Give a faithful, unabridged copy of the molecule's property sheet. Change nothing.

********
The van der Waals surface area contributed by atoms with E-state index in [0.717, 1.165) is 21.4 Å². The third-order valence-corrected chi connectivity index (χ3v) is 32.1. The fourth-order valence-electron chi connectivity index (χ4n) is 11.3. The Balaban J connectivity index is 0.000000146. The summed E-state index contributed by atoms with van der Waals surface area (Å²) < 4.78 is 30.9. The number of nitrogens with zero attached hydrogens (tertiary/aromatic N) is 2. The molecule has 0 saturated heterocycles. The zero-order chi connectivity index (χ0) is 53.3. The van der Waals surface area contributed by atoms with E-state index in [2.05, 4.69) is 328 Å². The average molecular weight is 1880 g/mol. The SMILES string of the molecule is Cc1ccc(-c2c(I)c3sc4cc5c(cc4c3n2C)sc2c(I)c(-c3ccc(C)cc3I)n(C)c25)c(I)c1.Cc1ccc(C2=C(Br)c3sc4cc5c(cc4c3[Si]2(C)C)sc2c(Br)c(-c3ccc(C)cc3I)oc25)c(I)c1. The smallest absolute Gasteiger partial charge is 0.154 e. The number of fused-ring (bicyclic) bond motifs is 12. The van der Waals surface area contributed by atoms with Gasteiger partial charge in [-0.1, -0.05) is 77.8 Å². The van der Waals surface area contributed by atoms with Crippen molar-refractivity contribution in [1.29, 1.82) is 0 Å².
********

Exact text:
The van der Waals surface area contributed by atoms with E-state index in [0.717, 1.165) is 21.4 Å². The third-order valence-corrected chi connectivity index (χ3v) is 32.1. The fourth-order valence-electron chi connectivity index (χ4n) is 11.3. The Balaban J connectivity index is 0.000000146. The summed E-state index contributed by atoms with van der Waals surface area (Å²) < 4.78 is 30.9. The number of nitrogens with zero attached hydrogens (tertiary/aromatic N) is 2. The molecule has 0 saturated heterocycles. The zero-order chi connectivity index (χ0) is 53.3. The van der Waals surface area contributed by atoms with E-state index in [2.05, 4.69) is 328 Å². The average molecular weight is 1880 g/mol. The SMILES string of the molecule is Cc1ccc(-c2c(I)c3sc4cc5c(cc4c3n2C)sc2c(I)c(-c3ccc(C)cc3I)n(C)c25)c(I)c1.Cc1ccc(C2=C(Br)c3sc4cc5c(cc4c3[Si]2(C)C)sc2c(Br)c(-c3ccc(C)cc3I)oc25)c(I)c1. The smallest absolute Gasteiger partial charge is 0.154 e. The number of fused-ring (bicyclic) bond motifs is 12. The van der Waals surface area contributed by atoms with Gasteiger partial charge in [-0.1, -0.05) is 77.8 Å². The van der Waals surface area contributed by atoms with Crippen molar-refractivity contribution in [1.29, 1.82) is 0 Å².